Logo of Phnom Penh Post newspaper Phnom Penh Post - Betel nut use raises risk of oral cancer six-fold: study

Betel nut use raises risk of oral cancer six-fold: study

A dentist inspects a woman’s mouth last year at a Phnom Penh dental clinic.
A dentist inspects a woman’s mouth last year at a Phnom Penh dental clinic. Charlotte Pert

Betel nut use raises risk of oral cancer six-fold: study

Cambodian betel nut chewers are six times more at risk of contracting potentially malignant oral cancers, according to a new report.

The study surveyed 1,634 people in Phnom Penh, Kampot, Kampong Cham, Pursat and Stung Treng and found that 54 percent had oral lesions – white or red swellings, ulcers or abnormalities in the mouth.

Though most were benign, the research revealed that 5.6 percent of those surveyed had oral cancers or lesions that could potentially become cancerous.

While the study found consuming alcohol did not carry a significant risk of developing a potentially malignant mouth lesion, those who drank alcohol in tandem with a smoking or chewing betel quid – which usually contains tobacco – increased their risk five-fold.

The study, Prevalence of oral cancer, oral potentially malignant disorders and other oral mucosal lesions in Cambodia, was published in the peer-reviewed medical journal Ethnicity and Health early last week.

Callum Durward, one of the report’s several authors and head of the dentistry department at Puthisastra University, said the study was also an opportunity to train dentists to identify a cancer risk early and thus increase their patients’ chances of survival.

“Most of the time, the oral cancer presents very late, so it’s already a huge ulcerated swelling by the time they see [a medical professional],” Durward said. “People should look in their own mouths . . . if they see a swelling, or a white patch, it’s a very good idea to have a biopsy.

“Even if they are benign – not cancer – they can become cancer later, especially if the risk factors continue.”

Durward added that oral cancers are one of the top five cancer killers in the Kingdom.

Dentist Heng Someth, who runs the private clinic Standard Dental Surgery, said despite the prevalence of mouth cancers, oral health was not high on the Health Ministry’s agenda.

“Most people think anything related to teeth or oral health is aesthetic, that it’s not a major problem,” he said. “The Ministry of Health also [puts] oral health in the bottom line . . . we should not be bottom of the list.”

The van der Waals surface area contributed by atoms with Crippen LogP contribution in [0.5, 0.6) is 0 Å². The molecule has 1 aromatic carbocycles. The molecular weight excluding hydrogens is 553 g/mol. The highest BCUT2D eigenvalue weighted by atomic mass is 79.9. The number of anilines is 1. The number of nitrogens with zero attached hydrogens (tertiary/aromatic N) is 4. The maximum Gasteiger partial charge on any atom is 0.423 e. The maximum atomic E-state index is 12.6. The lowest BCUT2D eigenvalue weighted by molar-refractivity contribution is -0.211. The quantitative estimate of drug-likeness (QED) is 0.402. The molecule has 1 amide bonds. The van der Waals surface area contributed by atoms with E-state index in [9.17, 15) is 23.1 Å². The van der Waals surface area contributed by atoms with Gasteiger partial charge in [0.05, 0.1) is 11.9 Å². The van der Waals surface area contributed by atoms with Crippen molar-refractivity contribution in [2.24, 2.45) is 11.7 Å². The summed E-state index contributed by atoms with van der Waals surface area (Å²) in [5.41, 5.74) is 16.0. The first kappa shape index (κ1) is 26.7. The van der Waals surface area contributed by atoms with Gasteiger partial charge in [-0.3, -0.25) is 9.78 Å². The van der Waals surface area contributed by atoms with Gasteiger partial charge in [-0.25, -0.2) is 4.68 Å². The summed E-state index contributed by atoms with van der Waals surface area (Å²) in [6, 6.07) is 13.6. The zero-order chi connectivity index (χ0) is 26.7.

He added public education was of “prime importance” and that practical, post-graduate training for young dentists could save lives.

Tepirou Chher, head of the Health Ministry’s Oral Health Bureau, also co-authored the report but could not be reached for comment. Other ministry officials did not respond to requests for comment.

MOST VIEWED

  • Research key to Kanitha’s rep for expertise

    Sok Kanitha is used to weighing in on controversial issues using a confident approach that signals expertise and authority, and a recent video she made was no exception. Her “Episode 342: The History of NATO” video went live on January 16, 2023 and immediately shot to 30,000 likes and 3,500

  • Cambodia maintains 'Kun Khmer' stance despite Thailand’s boycott threat

    Cambodia has taken the position that it will use the term "Kun Khmer" to refer to the sport of kickboxing at the upcoming Southeast Asian (SEA) Games, and has removed the term Muay from all references to the sport. Despite strong reactions from the Thai

  • Artificial insemination takes herd from 7 to 700

    Some farms breed local cows or even import bulls from a broad for the purpose of breeding heavier livestock for meat production. One Tbong Khnum farmer has found a more efficient way. Hout Leang employs artificial insemination to fertilise local cows. Thanks to imported “straws”

  • Chinese group tours return to Cambodia starting Feb 6

    Cambodia is among 20 countries selected by Beijing for a pilot programme allowing travel agencies to provide international group tours as well as flight and hotel packages to Chinese citizens, following a three-year ban. As the days tick down until the programme kicks off on February 6,

  • Capital-Poipet express rail project making headway

    The preliminary results of a feasibility study to upgrade the Phnom Penh-Poipet railway into Cambodia’s first express railway indicate that the project would cost more than $4 billion and would take around four years to complete. The study was carried out by China Road and

  • Thai boxers to join SEA Games’ Kun Khmer event

    The Cambodian SEA Games Organising Committee (CAMSOC) – together with the Kun Khmer International Federation (KKIF) and Khmer Boxing Federation – have achieved a “great success” by including Kun Khmer in the upcoming biennial multi-sports event on its home soil for the first time, said a senior